"If God went to a local community board meeting and presented a plan to build the Garden of Eden," says a wry Sam Schwartz, New York City Dept. of Transportation's former first deputy commissioner, "people would protest the location, the design and how they're going to treat the serpent."
Is public suspicion justified? In his book "Megaprojects and Risk," Oxford professor Bent Flyvbjerg states, "As many more and much larger infrastructure projects are being proposed and built around the world, it is becoming clear that many such projects have strikingly poor performance records in terms of economy, environment and public support."
According to Ray Levitt, a Stanford professor who also studies megaprojects, Flyvbjerg argues that the political process "leads to a lot of 'bridges to nowhere,' lining pockets of consultants and making politicians look good by cutting ribbons on projects that may be wasteful."
Levitt, along with many others, agrees that, invariably, big projects are introduced with overly optimistic numbers for budget and schedule, but he does not agree so much that the projects are wasteful. "Is it a giant conspiracy? Maybe a little bit. But a lot of value comes out of these projects," he notes.
Highlighting a project's long-term value is crucial to securing its approval, but maintaining public support is particularly difficult, say industry officials, especially when the media pumps up coverage on problems on high-profile, big-ticket projects such as the Central Artery/Tunnel and the Oakland-San Francisco Bay Bridge (see related stories, pp. 19 and 21).
Handling those crises is more critical during construction than emphasizing the long-term benefits. "What I've typically seen on megaprojects is leadership not understanding that, once the public has said, 'Yes, we want this,' it's time to move into implementation mode. You're no longer in coalition-building mode. You got the yes, and now you need to get it done," says Karen Morales, owner of Communication Infrastructure Group.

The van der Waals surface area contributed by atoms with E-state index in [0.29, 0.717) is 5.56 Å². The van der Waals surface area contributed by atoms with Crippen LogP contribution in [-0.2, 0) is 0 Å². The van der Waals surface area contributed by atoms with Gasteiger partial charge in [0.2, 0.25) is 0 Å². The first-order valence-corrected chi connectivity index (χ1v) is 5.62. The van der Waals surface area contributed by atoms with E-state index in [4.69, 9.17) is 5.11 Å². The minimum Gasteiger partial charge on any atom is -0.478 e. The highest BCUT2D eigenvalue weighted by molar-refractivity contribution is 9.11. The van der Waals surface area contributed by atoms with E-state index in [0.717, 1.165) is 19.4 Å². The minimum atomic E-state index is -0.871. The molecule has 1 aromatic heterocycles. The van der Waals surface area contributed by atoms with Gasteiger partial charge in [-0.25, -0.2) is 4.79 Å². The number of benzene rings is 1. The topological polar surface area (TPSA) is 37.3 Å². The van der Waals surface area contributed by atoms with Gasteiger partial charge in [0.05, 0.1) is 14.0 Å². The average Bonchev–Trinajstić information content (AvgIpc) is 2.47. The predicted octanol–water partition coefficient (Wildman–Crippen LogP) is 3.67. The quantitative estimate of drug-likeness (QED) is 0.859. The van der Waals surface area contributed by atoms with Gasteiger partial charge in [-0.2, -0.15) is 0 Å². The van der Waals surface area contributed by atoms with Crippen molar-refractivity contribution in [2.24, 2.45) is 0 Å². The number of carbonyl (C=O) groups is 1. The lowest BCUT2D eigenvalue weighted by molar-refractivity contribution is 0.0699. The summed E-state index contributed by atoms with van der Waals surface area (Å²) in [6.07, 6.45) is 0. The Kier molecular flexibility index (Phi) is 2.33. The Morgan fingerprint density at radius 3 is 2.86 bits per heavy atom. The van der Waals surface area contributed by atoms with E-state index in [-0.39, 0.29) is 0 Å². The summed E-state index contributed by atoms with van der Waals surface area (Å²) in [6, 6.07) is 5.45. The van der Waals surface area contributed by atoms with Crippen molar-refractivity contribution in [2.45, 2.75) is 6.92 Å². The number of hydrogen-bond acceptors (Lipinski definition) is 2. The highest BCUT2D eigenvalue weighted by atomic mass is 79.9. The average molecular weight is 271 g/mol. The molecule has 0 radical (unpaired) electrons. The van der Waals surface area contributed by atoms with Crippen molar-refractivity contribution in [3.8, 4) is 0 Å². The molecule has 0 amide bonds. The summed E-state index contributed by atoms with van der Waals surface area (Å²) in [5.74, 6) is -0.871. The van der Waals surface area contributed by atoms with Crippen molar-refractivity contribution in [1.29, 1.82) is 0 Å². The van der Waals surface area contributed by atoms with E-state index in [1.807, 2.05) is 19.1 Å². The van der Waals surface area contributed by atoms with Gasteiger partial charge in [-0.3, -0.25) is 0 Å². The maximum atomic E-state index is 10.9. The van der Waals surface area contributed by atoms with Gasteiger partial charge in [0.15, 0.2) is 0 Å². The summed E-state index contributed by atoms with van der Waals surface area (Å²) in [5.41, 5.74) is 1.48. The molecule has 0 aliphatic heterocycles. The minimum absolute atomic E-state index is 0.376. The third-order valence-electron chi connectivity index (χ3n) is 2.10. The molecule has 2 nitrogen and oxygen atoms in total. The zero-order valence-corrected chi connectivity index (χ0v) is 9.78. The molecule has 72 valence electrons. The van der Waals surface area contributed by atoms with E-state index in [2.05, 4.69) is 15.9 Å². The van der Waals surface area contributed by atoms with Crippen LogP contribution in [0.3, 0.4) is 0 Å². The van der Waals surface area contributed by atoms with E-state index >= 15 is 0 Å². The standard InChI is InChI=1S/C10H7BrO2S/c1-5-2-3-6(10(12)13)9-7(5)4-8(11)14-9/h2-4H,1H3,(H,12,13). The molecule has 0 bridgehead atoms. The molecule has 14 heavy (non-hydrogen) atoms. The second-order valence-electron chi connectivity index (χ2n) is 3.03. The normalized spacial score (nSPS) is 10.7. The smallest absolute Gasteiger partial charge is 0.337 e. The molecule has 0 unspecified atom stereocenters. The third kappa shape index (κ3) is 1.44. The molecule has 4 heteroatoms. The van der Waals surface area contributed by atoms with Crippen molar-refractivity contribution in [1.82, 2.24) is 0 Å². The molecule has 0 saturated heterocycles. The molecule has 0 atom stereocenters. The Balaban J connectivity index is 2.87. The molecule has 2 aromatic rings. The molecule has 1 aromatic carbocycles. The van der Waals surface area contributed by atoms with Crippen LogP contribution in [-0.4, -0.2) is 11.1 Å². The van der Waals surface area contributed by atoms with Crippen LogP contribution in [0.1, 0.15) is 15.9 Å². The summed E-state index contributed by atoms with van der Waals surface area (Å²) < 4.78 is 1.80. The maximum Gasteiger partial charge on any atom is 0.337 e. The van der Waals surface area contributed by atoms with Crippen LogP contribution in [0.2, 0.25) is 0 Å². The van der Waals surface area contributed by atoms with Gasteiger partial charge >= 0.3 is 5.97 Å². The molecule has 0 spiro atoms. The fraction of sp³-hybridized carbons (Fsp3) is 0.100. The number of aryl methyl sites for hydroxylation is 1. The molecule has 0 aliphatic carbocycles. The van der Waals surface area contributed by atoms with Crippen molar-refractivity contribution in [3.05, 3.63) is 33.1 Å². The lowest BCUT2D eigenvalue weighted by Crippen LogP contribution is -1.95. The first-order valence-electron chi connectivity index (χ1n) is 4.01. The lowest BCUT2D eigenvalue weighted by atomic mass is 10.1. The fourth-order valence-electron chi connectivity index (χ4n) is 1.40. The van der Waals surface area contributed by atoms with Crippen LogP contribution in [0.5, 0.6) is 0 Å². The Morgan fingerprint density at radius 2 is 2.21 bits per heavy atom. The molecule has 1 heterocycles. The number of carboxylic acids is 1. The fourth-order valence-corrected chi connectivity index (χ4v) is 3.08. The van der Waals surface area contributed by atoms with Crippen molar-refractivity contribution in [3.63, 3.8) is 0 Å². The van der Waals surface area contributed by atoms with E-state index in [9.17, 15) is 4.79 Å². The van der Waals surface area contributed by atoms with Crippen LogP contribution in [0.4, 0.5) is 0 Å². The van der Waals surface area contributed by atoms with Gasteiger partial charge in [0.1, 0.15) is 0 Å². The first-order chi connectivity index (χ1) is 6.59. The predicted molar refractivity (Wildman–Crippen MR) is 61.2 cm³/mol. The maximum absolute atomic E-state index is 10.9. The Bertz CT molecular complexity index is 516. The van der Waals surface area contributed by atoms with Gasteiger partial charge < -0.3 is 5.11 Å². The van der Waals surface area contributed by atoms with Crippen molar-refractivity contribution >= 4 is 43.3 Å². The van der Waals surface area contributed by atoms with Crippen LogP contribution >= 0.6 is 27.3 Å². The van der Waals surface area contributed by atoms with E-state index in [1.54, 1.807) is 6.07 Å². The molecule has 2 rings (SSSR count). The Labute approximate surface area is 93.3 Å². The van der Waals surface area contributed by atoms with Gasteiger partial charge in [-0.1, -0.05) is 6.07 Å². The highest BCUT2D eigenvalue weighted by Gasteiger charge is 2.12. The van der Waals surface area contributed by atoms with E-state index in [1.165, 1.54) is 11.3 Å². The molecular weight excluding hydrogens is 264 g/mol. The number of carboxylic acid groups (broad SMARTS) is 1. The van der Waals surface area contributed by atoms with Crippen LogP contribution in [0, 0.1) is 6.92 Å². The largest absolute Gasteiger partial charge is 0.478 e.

Morales led public-relations efforts for the Colorado Dept. of Transportation and Denver Rapid Transit District when they launched a $1.7-billion rail-and-highway project, T-REX, in 2001. Project leaders prioritized minimizing public inconvenience over budget and schedule. "A lot of very colorful conversations took place because that was not a common thing," she recalls. But it set the stage for the extensive communication effort that led to public embrace of T-REX.
"We had a purposeful strategy of positioning the project as very large and scary and one that would cause inconvenience," Morales says. "We set about lowering people's expectations. We wanted to trade six months of 'Oh, no, this will be terrible for five years' for four and a half months of 'That wasn't so bad.' "
An effective strategy includes ensuring that the internal team and key stakeholders are all unified in their communication plan, Morales adds. She cites as an example a project on which media protocol was not followed regarding a potential environmental issue. "The project was shut down for six months, and it cost $3 million—all because one media incident was not properly handled."
Moreover, "a project gains even more credibility when the project players are their own spokespeople," says Robert Brustlin, chief executive officer of VHB Inc. "You need project champions, not just spokespeople." He points to Michael Horodniceanu, the president of the New York City Metropolitan Transportation Authority's Capital Construction (MTACC) program, who is handling several megaprojects. "With Mike H., the buck stops there." (See related story, p. 20)
Engineers are getting better at communicating a project's or a capital program's societal benefits to the public, but "we have a ways to go," says Peter Zipf, chief engineer for the Port Authority of New York & New Jersey, which is in the midst of a $27-billion, 10-year capital program. "As engineers … the problem is that, sometimes, we get so into the details, it's hard to communicate to laypeople."